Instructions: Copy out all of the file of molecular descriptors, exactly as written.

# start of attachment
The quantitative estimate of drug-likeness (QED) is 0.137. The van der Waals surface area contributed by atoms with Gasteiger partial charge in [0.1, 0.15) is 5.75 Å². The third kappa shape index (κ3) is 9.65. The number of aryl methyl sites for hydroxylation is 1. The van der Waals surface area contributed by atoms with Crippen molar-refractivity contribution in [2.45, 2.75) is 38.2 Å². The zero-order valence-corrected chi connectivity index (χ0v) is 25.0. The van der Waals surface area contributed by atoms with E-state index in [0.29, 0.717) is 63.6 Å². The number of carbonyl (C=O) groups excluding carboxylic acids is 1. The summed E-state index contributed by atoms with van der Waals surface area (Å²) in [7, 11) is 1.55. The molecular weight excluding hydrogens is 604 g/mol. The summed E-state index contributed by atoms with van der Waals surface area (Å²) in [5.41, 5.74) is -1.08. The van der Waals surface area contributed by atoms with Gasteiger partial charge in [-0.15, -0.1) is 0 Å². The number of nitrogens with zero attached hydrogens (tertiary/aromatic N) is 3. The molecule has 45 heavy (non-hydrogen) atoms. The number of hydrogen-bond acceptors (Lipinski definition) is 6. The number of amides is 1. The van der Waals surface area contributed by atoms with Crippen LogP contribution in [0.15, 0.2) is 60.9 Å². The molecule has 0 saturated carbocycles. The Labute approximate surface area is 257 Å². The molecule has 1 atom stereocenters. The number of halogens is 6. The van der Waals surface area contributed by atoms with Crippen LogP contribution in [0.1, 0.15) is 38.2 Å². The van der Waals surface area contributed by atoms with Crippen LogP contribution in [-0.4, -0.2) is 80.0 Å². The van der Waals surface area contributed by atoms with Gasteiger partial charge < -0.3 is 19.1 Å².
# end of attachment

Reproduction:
The quantitative estimate of drug-likeness (QED) is 0.137. The van der Waals surface area contributed by atoms with Gasteiger partial charge in [0.1, 0.15) is 5.75 Å². The third kappa shape index (κ3) is 9.65. The number of aryl methyl sites for hydroxylation is 1. The van der Waals surface area contributed by atoms with Crippen molar-refractivity contribution in [2.45, 2.75) is 38.2 Å². The zero-order valence-corrected chi connectivity index (χ0v) is 25.0. The van der Waals surface area contributed by atoms with E-state index in [0.29, 0.717) is 63.6 Å². The number of carbonyl (C=O) groups excluding carboxylic acids is 1. The summed E-state index contributed by atoms with van der Waals surface area (Å²) in [7, 11) is 1.55. The molecular weight excluding hydrogens is 604 g/mol. The summed E-state index contributed by atoms with van der Waals surface area (Å²) in [5.41, 5.74) is -1.08. The van der Waals surface area contributed by atoms with Gasteiger partial charge in [-0.15, -0.1) is 0 Å². The number of nitrogens with zero attached hydrogens (tertiary/aromatic N) is 3. The molecule has 45 heavy (non-hydrogen) atoms. The number of hydrogen-bond acceptors (Lipinski definition) is 6. The number of amides is 1. The van der Waals surface area contributed by atoms with Crippen LogP contribution in [0.15, 0.2) is 60.9 Å². The molecule has 0 saturated carbocycles. The Labute approximate surface area is 257 Å². The molecule has 1 atom stereocenters. The number of halogens is 6. The van der Waals surface area contributed by atoms with Crippen LogP contribution in [0.1, 0.15) is 38.2 Å². The van der Waals surface area contributed by atoms with Crippen LogP contribution in [-0.4, -0.2) is 80.0 Å². The van der Waals surface area contributed by atoms with Gasteiger partial charge < -0.3 is 19.1 Å².